In Broken Glass Arthur Miller addresses the fate of Jews in Nazi Germany through the reactions of one New York Jewish family to the news of Kristallnacht in November 1938. Haunted by graphic news images coming out of Germany, Sylvia Gellburg takes to her bed, apparently paralysed, while her husband Phillip struggles to assimilate and ignore undercurrents of antisemitism he encounters as the only Jew working at a real estate company. Dr Harry Hyman is called to diagnose Sylvia’s affliction and the Gellburgs’ uneasy relationship fractures.
It’s 25 years since Diane Samuels’ powerful drama first moved audiences, with something that was new to many. Since then the story of the Kindertransport children has entered public consciousness, thanks to high-profile real-life stories as well as a succession of productions of Samuels’ play. This anniversary production is especially timely, coinciding with the 80th anniversary of Kristallnacht (Night of Broken Glass), when the Nazis incited violence against Jews across Germany – a chilling curtain-raiser to the Holocaust. It also has new urgency, chiming with the stories of families fleeing persecution across the world, desperately seeking refuge, facing separation.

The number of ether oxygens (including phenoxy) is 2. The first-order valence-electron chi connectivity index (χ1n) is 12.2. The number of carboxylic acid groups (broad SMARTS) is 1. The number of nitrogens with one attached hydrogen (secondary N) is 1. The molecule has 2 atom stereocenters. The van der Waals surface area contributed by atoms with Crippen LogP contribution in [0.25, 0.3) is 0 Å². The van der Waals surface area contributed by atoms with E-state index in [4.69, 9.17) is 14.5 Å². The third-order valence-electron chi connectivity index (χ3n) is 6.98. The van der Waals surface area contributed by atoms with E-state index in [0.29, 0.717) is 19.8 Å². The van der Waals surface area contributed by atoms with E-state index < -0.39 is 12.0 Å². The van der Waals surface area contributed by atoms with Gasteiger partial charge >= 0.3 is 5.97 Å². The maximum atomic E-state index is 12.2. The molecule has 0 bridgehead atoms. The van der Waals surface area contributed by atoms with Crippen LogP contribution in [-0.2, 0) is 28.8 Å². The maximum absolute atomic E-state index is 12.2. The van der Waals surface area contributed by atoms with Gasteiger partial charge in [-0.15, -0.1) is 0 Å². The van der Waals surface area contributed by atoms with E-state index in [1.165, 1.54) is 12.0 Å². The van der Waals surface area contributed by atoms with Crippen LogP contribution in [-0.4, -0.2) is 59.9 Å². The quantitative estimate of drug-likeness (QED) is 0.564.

In his timely play, Jeff Page asks when pro-Palestinian criticism of Israel crosses the line to become antisemitism. Celebrated poet Bev seems to have crossed that line, judging from the Twitter storm aroused by Checkpoint Chana, a poem in her latest collection. Chana is the name Bev gives the young woman border-guard at a Hebron checkpoint, whom she observes searching a Palestinian woman’s bag, comparing her to a Nazi searching her grandmother: “The woman presents / she searches her bag / like a Nazi did to her bubbe”.